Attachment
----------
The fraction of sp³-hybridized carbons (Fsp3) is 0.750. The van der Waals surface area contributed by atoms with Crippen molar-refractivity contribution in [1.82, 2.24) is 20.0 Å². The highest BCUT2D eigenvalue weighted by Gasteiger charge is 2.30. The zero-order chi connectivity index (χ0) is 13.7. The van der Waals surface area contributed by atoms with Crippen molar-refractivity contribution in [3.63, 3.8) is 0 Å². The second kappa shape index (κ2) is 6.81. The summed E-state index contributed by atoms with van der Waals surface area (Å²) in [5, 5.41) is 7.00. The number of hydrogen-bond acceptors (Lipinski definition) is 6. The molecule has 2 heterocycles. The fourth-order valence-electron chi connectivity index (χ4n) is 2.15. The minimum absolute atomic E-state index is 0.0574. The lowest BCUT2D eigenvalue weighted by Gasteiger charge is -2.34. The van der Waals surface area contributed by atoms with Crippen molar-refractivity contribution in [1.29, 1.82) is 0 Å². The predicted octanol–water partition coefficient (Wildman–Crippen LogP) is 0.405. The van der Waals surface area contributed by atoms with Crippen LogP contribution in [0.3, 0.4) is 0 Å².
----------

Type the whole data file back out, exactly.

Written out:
The fraction of sp³-hybridized carbons (Fsp3) is 0.750. The van der Waals surface area contributed by atoms with Crippen molar-refractivity contribution in [1.82, 2.24) is 20.0 Å². The highest BCUT2D eigenvalue weighted by Gasteiger charge is 2.30. The zero-order chi connectivity index (χ0) is 13.7. The van der Waals surface area contributed by atoms with Crippen molar-refractivity contribution in [3.63, 3.8) is 0 Å². The second kappa shape index (κ2) is 6.81. The summed E-state index contributed by atoms with van der Waals surface area (Å²) in [5, 5.41) is 7.00. The number of hydrogen-bond acceptors (Lipinski definition) is 6. The molecule has 2 heterocycles. The fourth-order valence-electron chi connectivity index (χ4n) is 2.15. The minimum absolute atomic E-state index is 0.0574. The lowest BCUT2D eigenvalue weighted by Gasteiger charge is -2.34. The van der Waals surface area contributed by atoms with Crippen molar-refractivity contribution in [1.29, 1.82) is 0 Å². The predicted octanol–water partition coefficient (Wildman–Crippen LogP) is 0.405. The van der Waals surface area contributed by atoms with Crippen LogP contribution in [0.3, 0.4) is 0 Å².